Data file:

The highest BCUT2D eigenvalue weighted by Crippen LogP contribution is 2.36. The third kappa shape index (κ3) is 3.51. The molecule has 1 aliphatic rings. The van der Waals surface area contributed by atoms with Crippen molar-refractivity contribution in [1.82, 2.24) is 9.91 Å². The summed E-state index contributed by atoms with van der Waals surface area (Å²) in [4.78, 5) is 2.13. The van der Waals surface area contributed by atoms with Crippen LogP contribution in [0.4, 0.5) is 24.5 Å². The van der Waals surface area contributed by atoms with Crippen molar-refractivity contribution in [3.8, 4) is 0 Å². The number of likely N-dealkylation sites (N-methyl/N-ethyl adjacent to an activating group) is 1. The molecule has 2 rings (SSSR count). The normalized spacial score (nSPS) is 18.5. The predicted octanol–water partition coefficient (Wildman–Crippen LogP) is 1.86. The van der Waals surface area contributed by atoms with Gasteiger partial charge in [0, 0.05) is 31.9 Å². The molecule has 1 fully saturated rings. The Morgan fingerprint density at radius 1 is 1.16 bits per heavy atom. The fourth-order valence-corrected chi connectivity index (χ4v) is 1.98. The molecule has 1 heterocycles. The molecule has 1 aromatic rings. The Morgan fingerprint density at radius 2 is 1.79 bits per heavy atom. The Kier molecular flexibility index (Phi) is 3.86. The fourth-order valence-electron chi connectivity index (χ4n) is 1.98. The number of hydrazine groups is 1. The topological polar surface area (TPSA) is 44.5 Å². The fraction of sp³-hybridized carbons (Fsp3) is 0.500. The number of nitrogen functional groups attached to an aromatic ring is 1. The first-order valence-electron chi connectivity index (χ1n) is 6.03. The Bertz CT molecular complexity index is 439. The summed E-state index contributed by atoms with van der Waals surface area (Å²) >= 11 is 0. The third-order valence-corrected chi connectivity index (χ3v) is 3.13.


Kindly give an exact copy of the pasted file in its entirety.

The highest BCUT2D eigenvalue weighted by Crippen LogP contribution is 2.36. The third kappa shape index (κ3) is 3.51. The molecule has 1 aliphatic rings. The van der Waals surface area contributed by atoms with Crippen molar-refractivity contribution in [1.82, 2.24) is 9.91 Å². The summed E-state index contributed by atoms with van der Waals surface area (Å²) in [4.78, 5) is 2.13. The van der Waals surface area contributed by atoms with Crippen LogP contribution in [0.4, 0.5) is 24.5 Å². The van der Waals surface area contributed by atoms with Crippen molar-refractivity contribution in [3.8, 4) is 0 Å². The number of likely N-dealkylation sites (N-methyl/N-ethyl adjacent to an activating group) is 1. The molecule has 2 rings (SSSR count). The normalized spacial score (nSPS) is 18.5. The predicted octanol–water partition coefficient (Wildman–Crippen LogP) is 1.86. The van der Waals surface area contributed by atoms with Gasteiger partial charge in [0, 0.05) is 31.9 Å². The molecule has 1 fully saturated rings. The Morgan fingerprint density at radius 1 is 1.16 bits per heavy atom. The fourth-order valence-corrected chi connectivity index (χ4v) is 1.98. The molecule has 1 heterocycles. The molecule has 1 aromatic rings. The Morgan fingerprint density at radius 2 is 1.79 bits per heavy atom. The Kier molecular flexibility index (Phi) is 3.86. The fourth-order valence-electron chi connectivity index (χ4n) is 1.98. The number of hydrazine groups is 1. The topological polar surface area (TPSA) is 44.5 Å². The fraction of sp³-hybridized carbons (Fsp3) is 0.500. The number of nitrogen functional groups attached to an aromatic ring is 1. The first-order valence-electron chi connectivity index (χ1n) is 6.03. The Bertz CT molecular complexity index is 439. The summed E-state index contributed by atoms with van der Waals surface area (Å²) >= 11 is 0. The third-order valence-corrected chi connectivity index (χ3v) is 3.13.